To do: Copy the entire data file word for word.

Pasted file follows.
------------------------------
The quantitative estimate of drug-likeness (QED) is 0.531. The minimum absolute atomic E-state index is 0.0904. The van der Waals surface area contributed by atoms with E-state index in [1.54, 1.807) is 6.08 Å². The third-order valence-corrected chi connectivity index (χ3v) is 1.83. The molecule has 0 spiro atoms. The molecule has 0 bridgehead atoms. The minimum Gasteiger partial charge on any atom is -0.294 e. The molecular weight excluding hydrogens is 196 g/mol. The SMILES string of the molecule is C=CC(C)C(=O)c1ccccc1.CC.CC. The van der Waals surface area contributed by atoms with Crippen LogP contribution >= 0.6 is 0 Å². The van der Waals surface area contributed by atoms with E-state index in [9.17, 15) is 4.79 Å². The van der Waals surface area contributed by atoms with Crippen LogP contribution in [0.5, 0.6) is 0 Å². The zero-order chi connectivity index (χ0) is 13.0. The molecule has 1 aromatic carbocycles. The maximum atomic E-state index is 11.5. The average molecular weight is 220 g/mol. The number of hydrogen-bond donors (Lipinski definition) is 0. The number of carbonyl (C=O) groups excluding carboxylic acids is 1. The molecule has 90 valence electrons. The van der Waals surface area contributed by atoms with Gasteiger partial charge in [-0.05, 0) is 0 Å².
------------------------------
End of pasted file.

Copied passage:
The quantitative estimate of drug-likeness (QED) is 0.531. The minimum absolute atomic E-state index is 0.0904. The van der Waals surface area contributed by atoms with E-state index in [1.54, 1.807) is 6.08 Å². The third-order valence-corrected chi connectivity index (χ3v) is 1.83. The molecule has 0 spiro atoms. The molecule has 0 bridgehead atoms. The minimum Gasteiger partial charge on any atom is -0.294 e. The molecular weight excluding hydrogens is 196 g/mol. The SMILES string of the molecule is C=CC(C)C(=O)c1ccccc1.CC.CC. The van der Waals surface area contributed by atoms with Crippen LogP contribution >= 0.6 is 0 Å². The van der Waals surface area contributed by atoms with E-state index in [9.17, 15) is 4.79 Å². The van der Waals surface area contributed by atoms with Crippen LogP contribution in [0.5, 0.6) is 0 Å². The zero-order chi connectivity index (χ0) is 13.0. The molecule has 1 aromatic carbocycles. The maximum atomic E-state index is 11.5. The average molecular weight is 220 g/mol. The number of hydrogen-bond donors (Lipinski definition) is 0. The number of carbonyl (C=O) groups excluding carboxylic acids is 1. The molecule has 90 valence electrons. The van der Waals surface area contributed by atoms with Gasteiger partial charge in [-0.05, 0) is 0 Å².